The little girl in Paule Marshall's Brown Girl Brownstone had to grow up fast in a short time while witnessing her family structure dissolve. I was both those girls, young teens in Coffee Will Make You Black and Breathing Room living a Black middle-class life with a teacher mother, ballet, and first kisses.

    But Janie of Zora Neale Hurston's Their Eyes Were Watching God was the bravest girl child turned woman by her actions to not be victimized by the man she loved. How she carried herself in a community and a world that could only acknowledged a woman's beauty but devalued her self-worth. I was empowered to write about strong women and the value of their worth.

  • Jenna Sauber

    Thank you, Cate and Sande, for chiming in!

    Cate, I have never watched Buffy or Star Trek, but it's never too late to start. I love that you have made such a connection with both of those shows and the female characters in them. A couple of other shows that stood out for me over the years with strong women forging their own path are Gilmore Girls and The West Wing. I wanted to be a smart and sassy single mother running an inn (Lorelai) and a smart and sassy press secretary cum chief of staff (CJ Cregg) all at once. 

    Sande, I can only imagine how learning about family history and secrets made your connection with Anne Frank all the more profound, if not painful. Now I'm inspired to reread Heidi and Gone With the Wind -- it's been years since I picked up both.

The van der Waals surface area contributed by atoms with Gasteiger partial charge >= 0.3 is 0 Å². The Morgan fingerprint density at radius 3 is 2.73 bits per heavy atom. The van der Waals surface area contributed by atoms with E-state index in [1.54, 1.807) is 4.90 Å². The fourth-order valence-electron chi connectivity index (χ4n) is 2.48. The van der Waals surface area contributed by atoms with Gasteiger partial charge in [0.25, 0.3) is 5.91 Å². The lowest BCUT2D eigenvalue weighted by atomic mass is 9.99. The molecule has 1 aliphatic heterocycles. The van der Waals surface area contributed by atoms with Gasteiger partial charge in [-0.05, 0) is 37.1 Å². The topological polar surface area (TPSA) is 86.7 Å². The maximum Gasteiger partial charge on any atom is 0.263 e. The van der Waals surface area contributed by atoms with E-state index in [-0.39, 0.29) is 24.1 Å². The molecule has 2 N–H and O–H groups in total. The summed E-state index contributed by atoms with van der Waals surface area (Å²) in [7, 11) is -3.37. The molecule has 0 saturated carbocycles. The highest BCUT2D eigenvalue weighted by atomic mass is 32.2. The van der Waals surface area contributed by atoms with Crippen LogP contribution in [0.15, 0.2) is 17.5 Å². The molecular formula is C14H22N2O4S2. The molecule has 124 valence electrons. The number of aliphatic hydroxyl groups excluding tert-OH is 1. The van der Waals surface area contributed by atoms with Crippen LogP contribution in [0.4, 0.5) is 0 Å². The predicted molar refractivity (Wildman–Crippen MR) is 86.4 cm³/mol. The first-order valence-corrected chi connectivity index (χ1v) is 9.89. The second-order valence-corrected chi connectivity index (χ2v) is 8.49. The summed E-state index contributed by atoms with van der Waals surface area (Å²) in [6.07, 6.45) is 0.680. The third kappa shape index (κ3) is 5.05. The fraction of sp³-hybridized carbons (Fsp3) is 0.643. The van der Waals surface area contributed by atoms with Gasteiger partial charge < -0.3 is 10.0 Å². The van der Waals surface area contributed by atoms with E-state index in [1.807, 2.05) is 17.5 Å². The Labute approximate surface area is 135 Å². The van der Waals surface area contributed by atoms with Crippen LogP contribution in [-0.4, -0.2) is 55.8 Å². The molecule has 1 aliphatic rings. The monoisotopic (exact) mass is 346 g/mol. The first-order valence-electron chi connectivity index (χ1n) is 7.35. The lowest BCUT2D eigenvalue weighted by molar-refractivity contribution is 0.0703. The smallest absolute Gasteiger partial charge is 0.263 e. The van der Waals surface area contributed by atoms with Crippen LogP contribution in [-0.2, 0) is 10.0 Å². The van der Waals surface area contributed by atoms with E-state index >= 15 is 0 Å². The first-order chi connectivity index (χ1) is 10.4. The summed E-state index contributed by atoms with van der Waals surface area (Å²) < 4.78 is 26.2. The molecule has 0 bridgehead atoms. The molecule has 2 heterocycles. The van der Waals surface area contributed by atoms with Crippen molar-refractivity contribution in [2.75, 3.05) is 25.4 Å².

• Sande Boritz Berger

    Thanks Jenna for sharing your literary influences with the SWP members/writers.

    For me, hands down, my first read that would influence my writing, how I would use the first person in so many essays and short stories was The Diary of Anne Frank, but I didn't know then ( I was 13) that my own family history was filled with family secrets and horrors I would not learn for decades. Another book I cherished was Heidi because of her kindness and care toward the paralyzed older girl , Clara. And then there was the grandfather...anything with grandparents for me had substance and the opportunity to learn a life lesson. Early reading presented a great deal of learning for which I am grateful. My grandmother gave me a copy of Gone With The Wind...I've been searching for it for years.